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Nonverbal communication

By Edited Nov 13, 2013 0 0

For this project I researched several sites online dealing with nonverbal communication workplace interactions. The site I found a wealth of information on the subject was the Center for Nonverbal Studies. Many of the articles were written by Marco Pacori, a communications consultant. Several articles were written in Italian, wishing I knew how to read that language; however, many were republished in English.

Before diving in on this project, I thought I had a good, solid grasp of effective nonverbal communication as it relates to the workplace environment. After this research, however, I know I have expanded my knowledge base. For instance, foot reflexology was interesting to me. I have often observed this trait in some people but never realized its full importance in applying it to the workplace. The way we place our feet on the ground gives powerful clues as to our ability and stability to face facts, very important when you are taking orders from your boss or superior. When standing, it is a signal of apprehension when you place much of your weight on one shoe or foot. And while sitting, no matter how confidant you try to look, lifting the heel of your shoe can signal your intent on wanting to go away, again, not a good thing to do when you are sitting in front of your boss. Beating your feet against the floor, even if it is only a slight response, can signal that you are impatient.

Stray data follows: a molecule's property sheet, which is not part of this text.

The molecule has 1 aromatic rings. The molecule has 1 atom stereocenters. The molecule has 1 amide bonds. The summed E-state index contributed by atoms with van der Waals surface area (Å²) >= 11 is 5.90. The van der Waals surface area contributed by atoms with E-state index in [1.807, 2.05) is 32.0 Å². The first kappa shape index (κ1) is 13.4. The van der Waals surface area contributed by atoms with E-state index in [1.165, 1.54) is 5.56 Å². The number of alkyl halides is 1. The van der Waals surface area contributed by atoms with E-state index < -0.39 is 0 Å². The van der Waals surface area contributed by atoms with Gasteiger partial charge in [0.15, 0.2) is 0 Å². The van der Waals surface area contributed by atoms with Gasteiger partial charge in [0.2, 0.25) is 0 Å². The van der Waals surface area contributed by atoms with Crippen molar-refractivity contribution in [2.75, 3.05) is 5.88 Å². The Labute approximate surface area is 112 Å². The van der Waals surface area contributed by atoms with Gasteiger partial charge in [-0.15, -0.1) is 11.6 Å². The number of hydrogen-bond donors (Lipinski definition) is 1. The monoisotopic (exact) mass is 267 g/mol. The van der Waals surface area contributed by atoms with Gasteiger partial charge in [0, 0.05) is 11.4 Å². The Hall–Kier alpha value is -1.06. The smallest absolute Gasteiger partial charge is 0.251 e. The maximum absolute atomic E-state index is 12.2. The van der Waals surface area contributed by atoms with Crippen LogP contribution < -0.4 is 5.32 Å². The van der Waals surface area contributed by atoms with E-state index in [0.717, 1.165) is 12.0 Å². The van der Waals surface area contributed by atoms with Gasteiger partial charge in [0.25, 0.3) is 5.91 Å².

Another area of interest was in hand gestures. I read an article by researchers at ColumbiaUniversity, Robert Kraus and Ezequil Morsella. These researchers have found that in order to make a fluent speech, the ability to have a rapid response and to be able to speak in a colorful way are all linked to the amount of gestures you make while talking. They have found that gestures are a part of speech. The more gestures a person uses while speaking, usually signals a better, more effective speaker. Now this I found intriguing because I used to work with a person who was my upper manager. I was around him on a daily basis and both our jobs required almost a constant open line of communication between us. His parents were from Hungary and I am sure he learned much of his customs and culture from his parents. He never smiled. He used very few gestures while talking, mostly looking stern and expressionless. He often appeared to have a frown on his face. Needless to say, I had a very difficult time communicating with him. I was sort of his opposite. I try to maintain a positive attitude on my face, which means I smile once in awhile. Not a big, fake type of smile but a soft, warm, slight smile. I feel that to smile signals a feeling of warmth and happiness, generally a good, positive expression, while carrying a frown signals unhappiness and a disinterest in what you are doing. We had conflicts almost from the beginning. I often thought he was disapproving of my work because he always frowned, even while talking to me. He thought I was always up to something when he would notice a smile on my face. I once asked him why he didn't smile and was very shocked at what he said. He was taught that to smile meant that you were hiding something, that you were up to something no good. This explained his suspicious gazes at me in the workplace. He always thought I was up to something. I told him that in our culture, carrying a frown means you are unhappy, unmotivated, and uninterested in what you are doing. He assured me he wasn't. But nonetheless, we had an obvious difference in communication style that led to a breakdown in our line of communications.



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